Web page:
Lets chat about Software Defined Networking


Supreme [H]ardness
Dec 22, 2002
We all know the big buzz phrase this year is SDDC, Software Defined Data Center. With that comes a necessary transition away from how traditional network services are delivered, especially in a Virtualized Infrastructure.

One of the more obvious acquisitions was VMware's purchase of Nicira, but what does this really mean on a hardware front? It seems too me that VMware may be distancing itself from some of its core networking partners by removing control and functionality
to software running in the virtualized stack away from the actual physical network devices themselves. While I realize that some of this is already being done with the vCloud Networking & Security product, IMHO this move will make the functionality in core network devices go away? I can see future physical network infrastructure "dumb" devices that will handle Layer 1 and 2 with core network services handled at the virtual layer down to the VM at some point.

How will network hardware vendors stay competitive? Cisco, HP, etc? The only way I see it is that they need to bring their own set of software based solutions, Cisco, of course seems to be grasping that to some extent, however the other vendors aren't really bringing anything to the table.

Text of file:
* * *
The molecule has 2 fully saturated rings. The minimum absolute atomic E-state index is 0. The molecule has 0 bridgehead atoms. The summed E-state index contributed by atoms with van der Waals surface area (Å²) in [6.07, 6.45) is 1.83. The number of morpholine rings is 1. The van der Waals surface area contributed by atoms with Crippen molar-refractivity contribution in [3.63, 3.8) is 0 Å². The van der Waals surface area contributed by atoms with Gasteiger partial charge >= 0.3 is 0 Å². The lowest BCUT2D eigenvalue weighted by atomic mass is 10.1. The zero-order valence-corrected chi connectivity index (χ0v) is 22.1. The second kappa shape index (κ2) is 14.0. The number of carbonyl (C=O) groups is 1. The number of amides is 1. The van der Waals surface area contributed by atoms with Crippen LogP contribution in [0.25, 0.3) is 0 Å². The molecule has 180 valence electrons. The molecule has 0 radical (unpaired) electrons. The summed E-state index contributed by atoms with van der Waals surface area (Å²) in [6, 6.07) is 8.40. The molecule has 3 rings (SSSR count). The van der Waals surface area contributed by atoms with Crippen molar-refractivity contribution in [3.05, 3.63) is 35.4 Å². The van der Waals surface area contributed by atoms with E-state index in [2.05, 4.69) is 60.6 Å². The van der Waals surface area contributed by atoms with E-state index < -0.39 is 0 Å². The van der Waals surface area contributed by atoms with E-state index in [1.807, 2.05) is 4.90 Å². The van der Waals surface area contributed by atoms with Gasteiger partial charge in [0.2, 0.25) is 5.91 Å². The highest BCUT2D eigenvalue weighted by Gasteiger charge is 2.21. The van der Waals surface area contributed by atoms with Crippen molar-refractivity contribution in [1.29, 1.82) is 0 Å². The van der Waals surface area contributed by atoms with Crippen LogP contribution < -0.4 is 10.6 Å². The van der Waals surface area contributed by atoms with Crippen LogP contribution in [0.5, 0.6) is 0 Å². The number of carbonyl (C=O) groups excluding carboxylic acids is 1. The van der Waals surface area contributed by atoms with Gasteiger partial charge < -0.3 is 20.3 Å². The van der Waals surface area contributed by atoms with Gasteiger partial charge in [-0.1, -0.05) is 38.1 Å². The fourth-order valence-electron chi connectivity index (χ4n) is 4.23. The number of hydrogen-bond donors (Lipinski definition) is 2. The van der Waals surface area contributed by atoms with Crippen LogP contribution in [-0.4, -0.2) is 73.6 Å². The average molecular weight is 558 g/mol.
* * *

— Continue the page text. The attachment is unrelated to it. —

Should be interesting to see how this will play out. A pretty good video here:


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The main thing in my mind is separation though security. The network is such a critical and potentially vulnerable piece, that it is scary in many ways to start layering it AIO with everything else.

I know the same was though originally by many with server virtualization, but IMO the servers and the network are two very different animals.
We actually bought a pair of F5 load balancers because of the anticipated release of VXLAN support. We are going to use it to extend our DMZ.

I think that in order for SDN to gain full adoption across the market it will take a bit of help from hardware manufacturers so that SDN will operate at wire speed. Ultimately I dont anticipate it pushing the hardware folks out of the way, but instead refocusing their platform development in the datacenter as most of the modern world moves to near 100% virtualization.
A lot of the same fears that came from server virtualization will exist with SDN.

Personally, I think the pushback from internal technical folks will be what slows down adoption rates. Server virtualization was such a huge benefit for server admins that it was welcomed with almost open arms. I have a hard time thinking that a bunch of traditional Cisco/HP/whatever shops are just going to take the same liking to SDN. I love the idea of it all, turning network equipment into nothing more than IP-backplanes thus creating a whole bunch of marketplace competition.

Although vCNS is the tip of the iceberg, setting up firewalls, load balancers, etc is awesome from somebody in my position getting to deploy things that rapidly, I would normally count the seconds until you would see a network engineer roll their eyes when you try explaining your double NAT workload on a virtual wire. On a smaller scale, I can see conversations like that being the big pushback.
SDN is good for lots of weak powered devices. Currently, it can't come close to raw performance of the fastest network hardware. There is room for both.